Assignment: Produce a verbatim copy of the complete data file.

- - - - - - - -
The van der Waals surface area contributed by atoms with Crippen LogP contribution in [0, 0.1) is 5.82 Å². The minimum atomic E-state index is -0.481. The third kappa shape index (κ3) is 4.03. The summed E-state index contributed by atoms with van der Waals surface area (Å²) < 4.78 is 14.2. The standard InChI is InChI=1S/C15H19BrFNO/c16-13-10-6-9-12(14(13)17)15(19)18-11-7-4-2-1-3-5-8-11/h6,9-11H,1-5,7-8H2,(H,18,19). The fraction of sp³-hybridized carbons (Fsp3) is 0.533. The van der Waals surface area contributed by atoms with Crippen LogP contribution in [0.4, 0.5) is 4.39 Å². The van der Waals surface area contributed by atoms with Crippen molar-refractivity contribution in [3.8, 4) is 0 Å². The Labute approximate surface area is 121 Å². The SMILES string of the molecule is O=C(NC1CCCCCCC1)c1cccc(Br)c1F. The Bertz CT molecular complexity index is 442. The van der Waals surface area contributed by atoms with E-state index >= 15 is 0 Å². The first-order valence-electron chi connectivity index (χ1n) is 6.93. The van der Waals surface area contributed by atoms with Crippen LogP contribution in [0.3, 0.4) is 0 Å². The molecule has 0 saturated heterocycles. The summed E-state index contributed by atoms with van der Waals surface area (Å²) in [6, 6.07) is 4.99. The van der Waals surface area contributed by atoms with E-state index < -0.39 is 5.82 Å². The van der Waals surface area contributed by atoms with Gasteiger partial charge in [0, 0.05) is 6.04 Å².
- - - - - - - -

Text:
The van der Waals surface area contributed by atoms with Crippen LogP contribution in [0, 0.1) is 5.82 Å². The minimum atomic E-state index is -0.481. The third kappa shape index (κ3) is 4.03. The summed E-state index contributed by atoms with van der Waals surface area (Å²) < 4.78 is 14.2. The standard InChI is InChI=1S/C15H19BrFNO/c16-13-10-6-9-12(14(13)17)15(19)18-11-7-4-2-1-3-5-8-11/h6,9-11H,1-5,7-8H2,(H,18,19). The fraction of sp³-hybridized carbons (Fsp3) is 0.533. The van der Waals surface area contributed by atoms with Crippen LogP contribution in [0.4, 0.5) is 4.39 Å². The van der Waals surface area contributed by atoms with Crippen molar-refractivity contribution in [3.8, 4) is 0 Å². The Labute approximate surface area is 121 Å². The SMILES string of the molecule is O=C(NC1CCCCCCC1)c1cccc(Br)c1F. The Bertz CT molecular complexity index is 442. The van der Waals surface area contributed by atoms with E-state index >= 15 is 0 Å². The first-order valence-electron chi connectivity index (χ1n) is 6.93. The van der Waals surface area contributed by atoms with Crippen LogP contribution in [0.3, 0.4) is 0 Å². The molecule has 0 saturated heterocycles. The summed E-state index contributed by atoms with van der Waals surface area (Å²) in [6, 6.07) is 4.99. The van der Waals surface area contributed by atoms with E-state index < -0.39 is 5.82 Å². The van der Waals surface area contributed by atoms with Gasteiger partial charge in [0, 0.05) is 6.04 Å².